“What about a . . . couple who become sterile after having one healthy child and then want to have a second by cloning the first? The second child, of course, would be a late-born identical twin. Would this be unacceptable because the older twin is not in a position to consent to being cloned? I think not.”
Religious thinkers and leaders, however, are quite adamant concerning their opposition to cloning, and are also apprehensive toward the concept of reprogenetics. Reprogenetics is seen by many as another manner in which people may choose to play God. For example, parents may alter their child’s genetic makeup for purposes other than the choice of a disease-free embryo. It is also seen by many as a precursor to human cloning. For many couples who, for one reason or another, are unable to conceive a child, reprogenetic engineering is not an option. The only other possible option might be to clone a cell of one of the parents, depending on whether the parents desired a boy or a girl. By many involved with Western religion, cloning is seen as a step toward a realm which man should not enter:
“The future of exotic gene enhancement, i.e. when a hitherto non-existent gene is introduced to a species or population is so wrought with Frankenstein-like nightmares that it would be sound public policy to ban the practice altogether (Oduor).”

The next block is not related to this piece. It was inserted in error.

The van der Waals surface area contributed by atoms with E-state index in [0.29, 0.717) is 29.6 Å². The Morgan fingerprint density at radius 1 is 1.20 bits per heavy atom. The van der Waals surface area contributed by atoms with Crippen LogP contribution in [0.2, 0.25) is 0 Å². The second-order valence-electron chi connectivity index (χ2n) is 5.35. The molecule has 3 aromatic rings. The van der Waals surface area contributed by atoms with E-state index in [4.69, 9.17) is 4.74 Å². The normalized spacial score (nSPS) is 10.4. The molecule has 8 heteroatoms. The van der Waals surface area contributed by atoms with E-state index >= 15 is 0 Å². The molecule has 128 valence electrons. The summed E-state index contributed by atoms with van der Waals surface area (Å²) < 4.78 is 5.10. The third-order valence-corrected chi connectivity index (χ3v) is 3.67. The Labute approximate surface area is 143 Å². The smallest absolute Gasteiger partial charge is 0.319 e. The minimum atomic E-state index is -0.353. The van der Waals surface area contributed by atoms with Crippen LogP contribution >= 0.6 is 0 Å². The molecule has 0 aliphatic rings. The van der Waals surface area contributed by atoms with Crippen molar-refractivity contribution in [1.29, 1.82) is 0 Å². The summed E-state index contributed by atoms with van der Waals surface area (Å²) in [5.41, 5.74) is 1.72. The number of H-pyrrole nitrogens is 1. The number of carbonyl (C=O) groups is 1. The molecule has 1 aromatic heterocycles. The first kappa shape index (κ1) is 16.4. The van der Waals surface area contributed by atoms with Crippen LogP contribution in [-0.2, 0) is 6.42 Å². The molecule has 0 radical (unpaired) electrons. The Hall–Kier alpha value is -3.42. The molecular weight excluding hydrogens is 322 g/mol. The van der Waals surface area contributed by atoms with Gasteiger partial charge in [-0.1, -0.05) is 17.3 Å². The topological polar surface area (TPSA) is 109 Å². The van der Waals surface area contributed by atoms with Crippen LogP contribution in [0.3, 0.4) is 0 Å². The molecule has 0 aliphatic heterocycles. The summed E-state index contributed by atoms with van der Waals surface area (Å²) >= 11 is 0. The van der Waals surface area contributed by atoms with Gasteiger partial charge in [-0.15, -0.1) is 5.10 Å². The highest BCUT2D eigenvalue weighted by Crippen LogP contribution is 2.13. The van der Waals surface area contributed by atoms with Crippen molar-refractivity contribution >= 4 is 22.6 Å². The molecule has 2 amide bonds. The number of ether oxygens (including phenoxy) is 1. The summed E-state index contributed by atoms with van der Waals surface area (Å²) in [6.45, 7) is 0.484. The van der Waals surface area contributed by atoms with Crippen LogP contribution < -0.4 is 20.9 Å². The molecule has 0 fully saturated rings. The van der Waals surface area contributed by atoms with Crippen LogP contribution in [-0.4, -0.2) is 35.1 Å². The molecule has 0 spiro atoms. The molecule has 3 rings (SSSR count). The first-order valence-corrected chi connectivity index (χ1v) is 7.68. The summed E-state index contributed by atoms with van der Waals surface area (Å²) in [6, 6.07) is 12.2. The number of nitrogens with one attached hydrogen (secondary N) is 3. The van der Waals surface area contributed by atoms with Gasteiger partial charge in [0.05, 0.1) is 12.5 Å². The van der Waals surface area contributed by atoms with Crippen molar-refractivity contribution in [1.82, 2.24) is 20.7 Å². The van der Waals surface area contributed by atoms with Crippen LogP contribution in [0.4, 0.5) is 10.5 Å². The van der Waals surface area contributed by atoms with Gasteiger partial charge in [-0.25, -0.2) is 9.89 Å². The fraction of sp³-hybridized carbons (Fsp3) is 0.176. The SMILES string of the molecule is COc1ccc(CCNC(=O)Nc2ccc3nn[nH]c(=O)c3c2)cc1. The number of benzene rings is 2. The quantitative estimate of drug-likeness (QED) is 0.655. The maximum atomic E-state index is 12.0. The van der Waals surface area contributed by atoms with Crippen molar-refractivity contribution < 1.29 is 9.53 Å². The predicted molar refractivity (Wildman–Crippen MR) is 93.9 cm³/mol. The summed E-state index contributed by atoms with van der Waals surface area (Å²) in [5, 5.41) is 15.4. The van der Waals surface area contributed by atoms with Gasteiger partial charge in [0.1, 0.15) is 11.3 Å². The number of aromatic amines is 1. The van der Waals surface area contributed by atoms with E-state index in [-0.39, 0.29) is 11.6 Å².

As has been the case as of late, however, there appears to be some middle ground concerning the issue of reprogenetics. Many hold the view of creatio continua, “continuing creation,” that God’s creation of the universe and everything contained within is a work in progress. In turn, man has emerged as a “co-creators,” continuing His work on Earth for Him. Philip Hefner defined it as follows:
Human beings are God’s created co-creators whose purpose is to be the agency, acting in freedom, to birth the future that is most wholesome for the nature that has birthed us–the nature that is not only our own genetic heritage, but also the entire human community and the evolutionary and ecological reality in which and to which we belong. Exercising this agency is said to be God’s will for humans.”
As a result, some may suggest that genetic engineering is an extension of the work of God. The theory recognizes the reality of our evolution and emphasizes the interconnection of biology and culture, including technology, as determining the present human condition.
In sum, it is apparent that this debate will continue for some time, although it is not yet seen how large of a role genetics will play in the coming century. The suggestion that evolution, and therefore all technological advancement, including genetic engineering, is the work of God is rather intriguing. Cloning, however, cannot be considered God’s work. Many suggest that cloning a human is like creating an identical twin. Twins are not decided upon, however, and to create human beings in a lab is rather “Frankenstein-ish.”